Approved commercial planning applications increase in England

By Sam Covington | Tuesday 7th June | 4 minute read

England's thirst for new commercial developments has not lessened despite increased working from home. In 2020, the COVID-19 pandemic caused a rapid rise in the number of employees working from home whilst government-mandated lockdowns prompted many businesses to work remotely, particularly those in the IT and ITES sectors.

Approved commercial planning applications increase in England

As a result, in 2020, almost 88% of commercial property developers in England believed that the rise in remote work would have a negative impact on the demand for office space. However, in the second half of 2021, that number fell to 63% - with more than 37% of developers believing that remote work would have no significant impact on the demand for office space in England.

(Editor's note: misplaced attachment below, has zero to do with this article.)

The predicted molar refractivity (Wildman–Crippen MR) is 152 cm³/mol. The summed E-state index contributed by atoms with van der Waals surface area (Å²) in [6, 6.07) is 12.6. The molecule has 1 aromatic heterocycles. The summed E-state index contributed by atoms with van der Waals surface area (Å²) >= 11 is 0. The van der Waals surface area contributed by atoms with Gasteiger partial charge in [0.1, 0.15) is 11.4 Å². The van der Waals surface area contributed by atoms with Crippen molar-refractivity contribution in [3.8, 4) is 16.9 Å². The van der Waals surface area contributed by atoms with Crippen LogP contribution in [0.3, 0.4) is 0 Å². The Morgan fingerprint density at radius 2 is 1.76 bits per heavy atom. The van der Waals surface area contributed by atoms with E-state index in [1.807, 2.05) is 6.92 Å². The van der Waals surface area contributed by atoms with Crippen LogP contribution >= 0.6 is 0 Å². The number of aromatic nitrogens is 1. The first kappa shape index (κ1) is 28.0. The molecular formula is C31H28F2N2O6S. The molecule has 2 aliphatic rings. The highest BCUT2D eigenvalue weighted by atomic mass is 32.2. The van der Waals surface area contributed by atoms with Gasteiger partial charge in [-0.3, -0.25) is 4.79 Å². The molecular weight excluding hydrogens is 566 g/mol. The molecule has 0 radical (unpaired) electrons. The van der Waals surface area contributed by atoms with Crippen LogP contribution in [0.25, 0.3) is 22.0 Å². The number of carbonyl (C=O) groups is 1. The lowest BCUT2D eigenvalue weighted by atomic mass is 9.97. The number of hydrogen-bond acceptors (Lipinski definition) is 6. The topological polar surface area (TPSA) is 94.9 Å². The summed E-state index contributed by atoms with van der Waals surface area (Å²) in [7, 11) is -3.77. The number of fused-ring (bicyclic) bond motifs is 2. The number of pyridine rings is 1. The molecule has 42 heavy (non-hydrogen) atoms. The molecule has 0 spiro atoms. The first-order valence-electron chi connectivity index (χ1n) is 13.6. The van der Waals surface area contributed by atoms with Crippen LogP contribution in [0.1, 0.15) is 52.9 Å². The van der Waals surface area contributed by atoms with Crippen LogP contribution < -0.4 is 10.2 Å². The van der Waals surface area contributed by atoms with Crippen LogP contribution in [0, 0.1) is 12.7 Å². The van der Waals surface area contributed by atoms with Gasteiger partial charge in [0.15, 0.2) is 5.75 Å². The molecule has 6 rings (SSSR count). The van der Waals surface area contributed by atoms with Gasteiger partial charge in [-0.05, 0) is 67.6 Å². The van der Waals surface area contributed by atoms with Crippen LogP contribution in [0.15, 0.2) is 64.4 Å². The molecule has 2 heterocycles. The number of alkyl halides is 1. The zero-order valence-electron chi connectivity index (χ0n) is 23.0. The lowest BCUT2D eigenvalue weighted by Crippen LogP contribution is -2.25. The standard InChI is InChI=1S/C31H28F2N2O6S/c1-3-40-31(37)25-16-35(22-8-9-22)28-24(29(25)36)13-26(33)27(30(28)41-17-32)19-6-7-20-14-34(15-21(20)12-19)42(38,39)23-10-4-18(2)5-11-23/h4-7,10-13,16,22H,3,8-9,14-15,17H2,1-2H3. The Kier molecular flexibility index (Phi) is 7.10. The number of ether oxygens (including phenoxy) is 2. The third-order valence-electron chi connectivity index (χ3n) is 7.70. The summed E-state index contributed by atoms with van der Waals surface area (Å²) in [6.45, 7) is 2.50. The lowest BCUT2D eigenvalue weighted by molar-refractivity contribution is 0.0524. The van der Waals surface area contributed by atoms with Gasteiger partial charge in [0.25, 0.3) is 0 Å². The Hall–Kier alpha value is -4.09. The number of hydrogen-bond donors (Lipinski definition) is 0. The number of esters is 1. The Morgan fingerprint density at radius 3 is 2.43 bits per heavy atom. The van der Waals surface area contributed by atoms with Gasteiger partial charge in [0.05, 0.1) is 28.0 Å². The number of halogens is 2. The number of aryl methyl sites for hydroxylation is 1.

This shift in expectations is reflected in the growing number of applications for new commercial developments across England and the high approval rate for such developments.

Increase in the approval rate of commercial development applications 

According to the Department of Levelling Up, Housing and Communities (DLUHC), in 2021, over 7,800 commercial development planning applications were approved by authorities - a 9% increase on approved applications in 2020. 

Between October and December 2021, 2,000 applications for commercial developments were granted in England out of 2,200 applications. In other words, the last quarter of 2021 saw just over a 90% approval rate for commercial developments in England.